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Thursday, September 18, 2014

7 investing mistakes to avoid in this rampaging bull market

There has been a sea-change in market sentiments ever since the Modi-led BJP received a majority in the general elections. The chaos, confusion and scams of coalition governments of the past many years have come to an end.

Modi is expected to usher in a new dawn of corruption-free, growth-oriented and economically inclusive administration that will restore India to the top echelons of world leadership. In anticipation, a new bull market has started – and as per consensus estimate of experts, it will be a multi-year bull market.

Even after 100 days – during which not much has changed on the ground (it may be too short a time to expect major changes) – the feeling of hope and expectation of ‘acche din’ persists. The setback for the BJP in the recent by-elections may be a temporary aberration. Today’s strong rally in the market has confirmed bullish sentiments.

For small investors who have not been able to participate in the bull rally so far, or the few smart ones who managed to get in early but are experiencing their first ‘real’ bull market, this is as good a time as any to be aware of some easily avoidable investing mistakes in a bull market. Here are 7 of them, not in any particular order:

Mistake 1: Taking expert opinion at face value

It is the job of market experts to voice their opinions – even if they contradict each other. Many have vested interest in the stock market, in spite of their disclaimers. Do not consider any such opinion as gospel truth. Use your intellect and common sense. Particularly regarding buy/sell recommendations, one should do their own due diligence and act only if convinced.

Mistake 2: Believing that a ‘new’ bull market has started

In a post three months ago, it was explained why this bull market may be 5.5 years old from a long-term perspective, and at least 1 year old from a short-term perspective. In other words, it can’t be considered ‘new’. That means, most of the low-hanging fruit have been plucked. One needs to be extra careful in selecting individual stocks for investment now.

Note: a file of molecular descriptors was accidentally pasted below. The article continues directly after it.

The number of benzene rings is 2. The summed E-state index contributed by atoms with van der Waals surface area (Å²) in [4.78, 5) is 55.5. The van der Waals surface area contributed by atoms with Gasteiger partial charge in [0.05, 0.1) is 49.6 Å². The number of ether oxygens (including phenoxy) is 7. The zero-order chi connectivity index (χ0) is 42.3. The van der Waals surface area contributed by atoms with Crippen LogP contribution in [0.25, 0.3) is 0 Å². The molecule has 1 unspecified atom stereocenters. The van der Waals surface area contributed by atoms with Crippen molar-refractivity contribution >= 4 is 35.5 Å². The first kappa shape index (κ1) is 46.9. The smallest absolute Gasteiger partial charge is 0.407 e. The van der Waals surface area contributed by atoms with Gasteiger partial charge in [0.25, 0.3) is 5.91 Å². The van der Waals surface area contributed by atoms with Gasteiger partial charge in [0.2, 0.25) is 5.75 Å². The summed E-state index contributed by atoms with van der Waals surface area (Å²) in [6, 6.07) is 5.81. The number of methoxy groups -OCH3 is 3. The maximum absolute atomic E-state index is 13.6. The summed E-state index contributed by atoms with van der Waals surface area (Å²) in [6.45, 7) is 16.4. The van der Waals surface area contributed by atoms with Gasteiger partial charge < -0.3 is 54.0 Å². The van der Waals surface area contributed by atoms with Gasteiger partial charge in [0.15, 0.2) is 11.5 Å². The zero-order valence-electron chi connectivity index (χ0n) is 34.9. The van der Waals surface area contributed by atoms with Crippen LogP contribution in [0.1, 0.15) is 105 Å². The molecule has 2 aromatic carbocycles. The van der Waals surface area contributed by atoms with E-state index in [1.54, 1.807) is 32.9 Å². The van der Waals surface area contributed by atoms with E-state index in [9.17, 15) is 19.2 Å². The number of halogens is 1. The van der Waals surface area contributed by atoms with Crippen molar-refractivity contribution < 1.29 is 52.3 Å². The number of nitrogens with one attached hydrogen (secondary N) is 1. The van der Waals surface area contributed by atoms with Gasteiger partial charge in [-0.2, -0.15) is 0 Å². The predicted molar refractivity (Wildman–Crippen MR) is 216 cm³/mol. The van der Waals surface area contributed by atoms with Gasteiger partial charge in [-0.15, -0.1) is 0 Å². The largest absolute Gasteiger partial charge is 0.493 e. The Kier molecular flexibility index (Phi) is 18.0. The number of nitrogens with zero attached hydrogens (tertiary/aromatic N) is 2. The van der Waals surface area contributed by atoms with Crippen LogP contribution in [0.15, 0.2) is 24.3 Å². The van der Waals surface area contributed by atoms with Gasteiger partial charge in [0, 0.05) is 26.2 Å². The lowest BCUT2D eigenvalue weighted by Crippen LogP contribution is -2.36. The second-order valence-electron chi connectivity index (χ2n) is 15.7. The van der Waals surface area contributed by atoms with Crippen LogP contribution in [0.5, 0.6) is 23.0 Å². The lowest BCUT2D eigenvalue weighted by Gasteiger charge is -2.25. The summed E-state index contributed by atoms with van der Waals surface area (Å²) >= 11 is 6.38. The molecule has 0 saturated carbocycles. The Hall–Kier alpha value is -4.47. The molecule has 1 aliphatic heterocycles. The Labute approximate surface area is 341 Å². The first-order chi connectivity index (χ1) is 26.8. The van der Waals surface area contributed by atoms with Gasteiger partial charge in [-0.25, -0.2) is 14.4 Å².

Mistake 3: Thinking that a rising tide lifts all boats

In a bull market, small companies with low equity and questionable management start flying through the roof. The rise in stock price is often the result of circular trading among a few entities working in cahoots. These are leaky boats. They may rise when the tide comes in, but will sink soon – leaving small investors with a useless entry on their demat statements.

Mistake 4: Buying individual stocks on a limited budget

If you are a small investor getting your feet wet in the market, you probably don’t have much savings to spare. You may want to buy 10 shares of Tata Motors or 100 shares of Ashok Leyland. Don’t do it. If the stock price rises 10%, you will be tempted to book profits – missing out on a bigger payday. If the stock falls 10%, you may get into a panic and sell, instead of buying more. Better to start a SIP in a good equity fund. Build up your capital for 4-5 years, then think of buying individual stocks.

Mistake 5: Taking a personal loan to invest in stocks 

Don’t have enough savings? Still itching to enter the market? Forget about taking a personal loan. The interest cost will be prohibitive, and will need to be paid regardless of your portfolio’s performance. Buying an iPad or a fancy cellphone on EMI is bad enough – but you will at least have a useful asset. But once a stock starts falling like a stone, you may not have the will power or discipline to sell at a loss.

Mistake 6: Waiting for a correction to enter

Timing the market is difficult, if not impossible. It requires several years of investing experience to understand which correction to invest in and which correction to sit out. Investing at or near a market top may not give good returns in the near term, but investing your savings regularly and having a long-term (3-5 years) outlook is likely to provide inflation-beating returns.

Mistake 7: Investing without a plan

When you think about going on a vacation, you tend to plan well in advance to avail of cheaper air-tickets and better hotel deals. But when it comes to investing, you probably don’t even think about how deep the water is or whether there are sharks lurking before diving in. It is imperative that you make a financial plan and an asset allocation plan before buying a single stock or fund. The plans should reflect your financial commitments, aspirations and risk tolerance. Buying stocks or funds according to your plans will provide better returns and enable you to reach your financial goals.

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